UPDATE Last week Inside Towers reported on Wells Fargo’s upgrade of tower stocks from “Market Weight” to “Overweight” following observations gleaned from personal meetings with tower execs and participation at the Mobile World Congress. That shift in position created some lively feedback for Wells Fargo Senior Analyst Jennifer Fritzsche.
“As to be expected, a lot of the discussion this week was on the heels of our 3/8 tower upgrade,” Fritzsche said. “The feedback was interesting…with three specific (somewhat divided) camps. First camp — those who disagreed outright and questioned how this sector would outperform in a period of rising rates. The second camp agreed with our thesis and logic but questioned our timing. We got a lot of ‘Why do this now if you believe a S/TMUS merger will be announced?” she said.
“What was most interesting,” Fritzsche said, “is that we heard from a TON of clients that think the day to buy the towers is when that deal is announced. We heard that so much that it very much made us question whether the group would actually be down as much as people think that day. Finally, the last camp agreed with the thesis, logic and timing, but disagreed on CCI as our top pick. In fact, only one client out of the many we spoke with this week agreed in our stack rank tower order: CCI, AMT, SBAC (even though CCI has underperformed the other two year to date).”
Fritzsche added, “It is clear to us that AMT is the darling of investors and SBAC a close second. Investors feel CCI is pricey (on AFFO multiple basis) and still very much question the economics of the small cell/fiber model. Our logic with CCI is simple – the company has the biggest exposure to T (given they own through sales lease-back the old AT&T towers) and our assumption is if/when AT&T wins FirstNet it will likely first touch those towers that they know best/longest. Additionally, checks have shown that AT&T has shown a willingness to work with vendors who check many boxes in terms of network infrastructure. CCI does that with macros, fiber and small cells. UNIT seems to be following a similar approach (although on a much smaller scale, of course). While CCI does have the largest exposure to TMUS/S overlap (8% of CCI’s rental revenue from sites where S/TMUS overlap, with 5-6 years on average remaining), we believe the difference between AT&T actually coming back to the spending game vs. TMUS slowing (assuming that occurs due to merger) is a net positive. Meaning – T spending again more than offsets TMUS possible slowing,” she said.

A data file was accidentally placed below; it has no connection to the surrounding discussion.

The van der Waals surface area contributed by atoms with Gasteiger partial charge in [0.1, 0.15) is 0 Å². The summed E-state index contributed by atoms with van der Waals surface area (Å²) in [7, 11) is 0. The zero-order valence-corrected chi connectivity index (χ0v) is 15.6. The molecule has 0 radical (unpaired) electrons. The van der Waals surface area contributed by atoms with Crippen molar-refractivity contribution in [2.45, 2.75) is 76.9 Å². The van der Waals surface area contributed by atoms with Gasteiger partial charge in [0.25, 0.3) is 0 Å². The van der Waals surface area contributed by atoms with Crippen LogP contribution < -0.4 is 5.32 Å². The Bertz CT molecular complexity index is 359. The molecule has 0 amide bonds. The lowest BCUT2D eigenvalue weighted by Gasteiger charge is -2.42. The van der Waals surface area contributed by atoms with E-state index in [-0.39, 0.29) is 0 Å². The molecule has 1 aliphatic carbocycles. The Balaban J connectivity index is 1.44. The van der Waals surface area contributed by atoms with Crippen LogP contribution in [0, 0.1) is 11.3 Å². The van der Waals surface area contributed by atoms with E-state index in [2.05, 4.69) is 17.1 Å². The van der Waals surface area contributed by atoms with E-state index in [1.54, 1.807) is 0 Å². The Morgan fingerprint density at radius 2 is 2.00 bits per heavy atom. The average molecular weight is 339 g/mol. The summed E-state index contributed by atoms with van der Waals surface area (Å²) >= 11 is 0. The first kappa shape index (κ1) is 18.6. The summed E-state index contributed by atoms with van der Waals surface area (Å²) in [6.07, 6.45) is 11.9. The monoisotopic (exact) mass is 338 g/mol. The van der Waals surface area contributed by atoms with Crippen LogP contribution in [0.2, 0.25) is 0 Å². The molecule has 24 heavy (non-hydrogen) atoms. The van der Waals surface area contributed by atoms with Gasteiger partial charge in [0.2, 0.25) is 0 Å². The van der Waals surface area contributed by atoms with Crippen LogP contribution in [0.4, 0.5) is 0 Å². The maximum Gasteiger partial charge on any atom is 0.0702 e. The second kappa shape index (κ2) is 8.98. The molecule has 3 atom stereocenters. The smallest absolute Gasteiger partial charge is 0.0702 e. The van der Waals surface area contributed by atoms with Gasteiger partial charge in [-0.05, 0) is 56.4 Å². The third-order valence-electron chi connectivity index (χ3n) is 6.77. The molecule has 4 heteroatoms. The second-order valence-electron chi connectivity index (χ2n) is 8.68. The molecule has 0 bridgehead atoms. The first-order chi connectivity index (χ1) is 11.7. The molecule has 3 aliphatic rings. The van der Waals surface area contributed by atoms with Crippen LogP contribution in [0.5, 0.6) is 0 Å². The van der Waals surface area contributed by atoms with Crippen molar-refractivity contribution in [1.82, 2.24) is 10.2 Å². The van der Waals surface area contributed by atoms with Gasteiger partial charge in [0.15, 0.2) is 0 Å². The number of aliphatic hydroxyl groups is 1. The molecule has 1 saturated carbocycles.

“In this discussion, we put S aside as they have not been contributing to the towers revenue in a meaningful way for a number of years,” according to Fritzsche. “Additionally, we are not convinced that, even in the face of a S/TMUS merger, TMUS would actually slow – especially if they walk away with a boatload of 600 MHz spectrum at what likely will be garage sale prices!”
March 13, 2017